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Planning matters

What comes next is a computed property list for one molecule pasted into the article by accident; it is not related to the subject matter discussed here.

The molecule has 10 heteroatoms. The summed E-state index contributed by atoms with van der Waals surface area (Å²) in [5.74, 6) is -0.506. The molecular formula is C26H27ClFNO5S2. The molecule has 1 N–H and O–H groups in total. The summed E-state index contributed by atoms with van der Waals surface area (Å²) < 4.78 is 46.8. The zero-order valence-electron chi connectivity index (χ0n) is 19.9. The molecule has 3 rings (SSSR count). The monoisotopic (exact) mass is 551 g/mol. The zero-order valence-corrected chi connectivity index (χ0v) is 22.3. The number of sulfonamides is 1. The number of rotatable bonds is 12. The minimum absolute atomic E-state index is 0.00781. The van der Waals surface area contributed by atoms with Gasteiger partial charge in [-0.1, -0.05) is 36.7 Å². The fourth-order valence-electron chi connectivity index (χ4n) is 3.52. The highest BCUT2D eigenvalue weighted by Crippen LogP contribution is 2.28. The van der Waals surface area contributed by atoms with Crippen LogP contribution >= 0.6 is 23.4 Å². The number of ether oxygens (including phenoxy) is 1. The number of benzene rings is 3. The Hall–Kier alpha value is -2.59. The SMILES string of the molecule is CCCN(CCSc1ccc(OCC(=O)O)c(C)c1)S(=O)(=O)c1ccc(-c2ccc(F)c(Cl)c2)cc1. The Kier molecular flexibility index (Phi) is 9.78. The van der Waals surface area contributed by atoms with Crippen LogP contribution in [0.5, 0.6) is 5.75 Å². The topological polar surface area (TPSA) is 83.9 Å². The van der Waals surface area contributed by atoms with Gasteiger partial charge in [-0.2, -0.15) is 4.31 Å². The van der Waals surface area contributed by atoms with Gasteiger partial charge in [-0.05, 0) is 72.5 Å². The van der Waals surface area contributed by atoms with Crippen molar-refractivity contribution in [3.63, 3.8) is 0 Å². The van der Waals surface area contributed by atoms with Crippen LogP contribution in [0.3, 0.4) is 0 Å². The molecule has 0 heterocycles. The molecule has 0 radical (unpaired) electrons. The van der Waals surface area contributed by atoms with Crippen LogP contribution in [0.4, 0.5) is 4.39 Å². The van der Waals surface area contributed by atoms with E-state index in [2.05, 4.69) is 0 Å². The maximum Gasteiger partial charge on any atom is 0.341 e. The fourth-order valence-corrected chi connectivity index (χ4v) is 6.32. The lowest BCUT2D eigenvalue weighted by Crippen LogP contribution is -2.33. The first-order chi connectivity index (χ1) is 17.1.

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What came first, the chicken or the EIA rEGGs?